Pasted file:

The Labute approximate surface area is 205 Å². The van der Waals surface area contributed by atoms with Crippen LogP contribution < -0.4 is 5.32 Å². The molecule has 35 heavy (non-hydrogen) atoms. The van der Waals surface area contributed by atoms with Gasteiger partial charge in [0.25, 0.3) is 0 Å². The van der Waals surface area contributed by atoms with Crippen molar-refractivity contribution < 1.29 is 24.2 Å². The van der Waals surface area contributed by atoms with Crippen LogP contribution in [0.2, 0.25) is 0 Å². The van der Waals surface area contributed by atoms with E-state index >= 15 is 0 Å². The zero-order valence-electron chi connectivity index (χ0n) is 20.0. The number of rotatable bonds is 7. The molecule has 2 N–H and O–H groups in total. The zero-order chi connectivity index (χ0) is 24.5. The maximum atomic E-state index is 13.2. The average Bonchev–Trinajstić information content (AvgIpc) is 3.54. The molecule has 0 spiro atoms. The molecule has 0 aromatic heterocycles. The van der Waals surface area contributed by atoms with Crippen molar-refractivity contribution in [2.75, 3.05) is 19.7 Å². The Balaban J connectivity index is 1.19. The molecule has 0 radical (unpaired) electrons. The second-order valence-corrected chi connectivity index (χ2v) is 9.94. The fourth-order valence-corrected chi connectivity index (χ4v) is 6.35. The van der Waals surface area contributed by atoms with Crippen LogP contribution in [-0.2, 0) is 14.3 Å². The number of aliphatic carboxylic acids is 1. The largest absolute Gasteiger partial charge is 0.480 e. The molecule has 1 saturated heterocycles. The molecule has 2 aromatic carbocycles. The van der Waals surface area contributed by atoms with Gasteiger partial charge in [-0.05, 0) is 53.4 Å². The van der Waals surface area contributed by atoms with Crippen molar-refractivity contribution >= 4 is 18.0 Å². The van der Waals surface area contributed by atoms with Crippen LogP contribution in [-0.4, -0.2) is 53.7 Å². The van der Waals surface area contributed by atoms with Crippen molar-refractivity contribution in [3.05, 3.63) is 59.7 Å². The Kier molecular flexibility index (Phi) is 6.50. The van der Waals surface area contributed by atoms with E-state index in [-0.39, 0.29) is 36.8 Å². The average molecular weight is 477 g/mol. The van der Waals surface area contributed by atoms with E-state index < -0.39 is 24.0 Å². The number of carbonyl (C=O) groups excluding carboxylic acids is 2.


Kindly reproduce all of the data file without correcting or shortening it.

The Labute approximate surface area is 205 Å². The van der Waals surface area contributed by atoms with Crippen LogP contribution < -0.4 is 5.32 Å². The molecule has 35 heavy (non-hydrogen) atoms. The van der Waals surface area contributed by atoms with Gasteiger partial charge in [0.25, 0.3) is 0 Å². The van der Waals surface area contributed by atoms with Crippen molar-refractivity contribution < 1.29 is 24.2 Å². The van der Waals surface area contributed by atoms with Crippen LogP contribution in [0.2, 0.25) is 0 Å². The van der Waals surface area contributed by atoms with E-state index >= 15 is 0 Å². The zero-order valence-electron chi connectivity index (χ0n) is 20.0. The number of rotatable bonds is 7. The molecule has 2 N–H and O–H groups in total. The zero-order chi connectivity index (χ0) is 24.5. The maximum atomic E-state index is 13.2. The average Bonchev–Trinajstić information content (AvgIpc) is 3.54. The molecule has 0 spiro atoms. The molecule has 0 aromatic heterocycles. The van der Waals surface area contributed by atoms with Crippen molar-refractivity contribution in [2.75, 3.05) is 19.7 Å². The Balaban J connectivity index is 1.19. The molecule has 0 radical (unpaired) electrons. The second-order valence-corrected chi connectivity index (χ2v) is 9.94. The fourth-order valence-corrected chi connectivity index (χ4v) is 6.35. The van der Waals surface area contributed by atoms with Crippen LogP contribution in [-0.2, 0) is 14.3 Å². The number of aliphatic carboxylic acids is 1. The largest absolute Gasteiger partial charge is 0.480 e. The molecule has 1 saturated heterocycles. The molecule has 2 aromatic carbocycles. The van der Waals surface area contributed by atoms with Gasteiger partial charge in [-0.05, 0) is 53.4 Å². The van der Waals surface area contributed by atoms with Crippen molar-refractivity contribution >= 4 is 18.0 Å². The van der Waals surface area contributed by atoms with Crippen LogP contribution in [-0.4, -0.2) is 53.7 Å². The van der Waals surface area contributed by atoms with Crippen molar-refractivity contribution in [3.05, 3.63) is 59.7 Å². The Kier molecular flexibility index (Phi) is 6.50. The van der Waals surface area contributed by atoms with E-state index in [-0.39, 0.29) is 36.8 Å². The average molecular weight is 477 g/mol. The van der Waals surface area contributed by atoms with E-state index < -0.39 is 24.0 Å². The number of carbonyl (C=O) groups excluding carboxylic acids is 2.